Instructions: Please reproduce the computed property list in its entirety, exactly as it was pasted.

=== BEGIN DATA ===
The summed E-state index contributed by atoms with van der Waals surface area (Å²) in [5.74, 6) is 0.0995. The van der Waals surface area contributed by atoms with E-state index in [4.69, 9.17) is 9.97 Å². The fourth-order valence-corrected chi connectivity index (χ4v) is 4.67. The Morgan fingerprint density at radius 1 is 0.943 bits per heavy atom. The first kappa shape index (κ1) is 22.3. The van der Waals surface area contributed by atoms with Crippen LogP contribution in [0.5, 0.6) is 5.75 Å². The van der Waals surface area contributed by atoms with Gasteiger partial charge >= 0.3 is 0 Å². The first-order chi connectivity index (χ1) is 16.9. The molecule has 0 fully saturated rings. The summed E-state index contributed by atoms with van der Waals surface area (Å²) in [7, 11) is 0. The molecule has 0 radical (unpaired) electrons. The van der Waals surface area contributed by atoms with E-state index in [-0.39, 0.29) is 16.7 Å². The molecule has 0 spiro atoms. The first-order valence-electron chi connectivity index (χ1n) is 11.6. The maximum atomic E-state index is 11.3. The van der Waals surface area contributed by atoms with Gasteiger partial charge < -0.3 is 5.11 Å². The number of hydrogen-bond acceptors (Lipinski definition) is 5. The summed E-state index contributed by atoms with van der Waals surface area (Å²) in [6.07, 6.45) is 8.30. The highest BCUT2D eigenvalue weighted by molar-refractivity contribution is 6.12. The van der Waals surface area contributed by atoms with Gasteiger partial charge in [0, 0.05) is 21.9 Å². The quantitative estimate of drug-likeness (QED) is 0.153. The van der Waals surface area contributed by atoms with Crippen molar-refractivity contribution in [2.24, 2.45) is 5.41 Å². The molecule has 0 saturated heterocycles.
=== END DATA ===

The summed E-state index contributed by atoms with van der Waals surface area (Å²) in [5.74, 6) is 0.0995. The van der Waals surface area contributed by atoms with E-state index in [4.69, 9.17) is 9.97 Å². The fourth-order valence-corrected chi connectivity index (χ4v) is 4.67. The Morgan fingerprint density at radius 1 is 0.943 bits per heavy atom. The first kappa shape index (κ1) is 22.3. The van der Waals surface area contributed by atoms with Crippen LogP contribution in [0.5, 0.6) is 5.75 Å². The van der Waals surface area contributed by atoms with Gasteiger partial charge >= 0.3 is 0 Å². The first-order chi connectivity index (χ1) is 16.9. The molecule has 0 fully saturated rings. The summed E-state index contributed by atoms with van der Waals surface area (Å²) in [7, 11) is 0. The molecule has 0 radical (unpaired) electrons. The van der Waals surface area contributed by atoms with E-state index in [-0.39, 0.29) is 16.7 Å². The molecule has 0 spiro atoms. The first-order valence-electron chi connectivity index (χ1n) is 11.6. The maximum atomic E-state index is 11.3. The van der Waals surface area contributed by atoms with Gasteiger partial charge < -0.3 is 5.11 Å². The number of hydrogen-bond acceptors (Lipinski definition) is 5. The summed E-state index contributed by atoms with van der Waals surface area (Å²) in [6.07, 6.45) is 8.30. The highest BCUT2D eigenvalue weighted by molar-refractivity contribution is 6.12. The van der Waals surface area contributed by atoms with Gasteiger partial charge in [0, 0.05) is 21.9 Å². The quantitative estimate of drug-likeness (QED) is 0.153. The van der Waals surface area contributed by atoms with Crippen molar-refractivity contribution in [2.24, 2.45) is 5.41 Å². The molecule has 0 saturated heterocycles.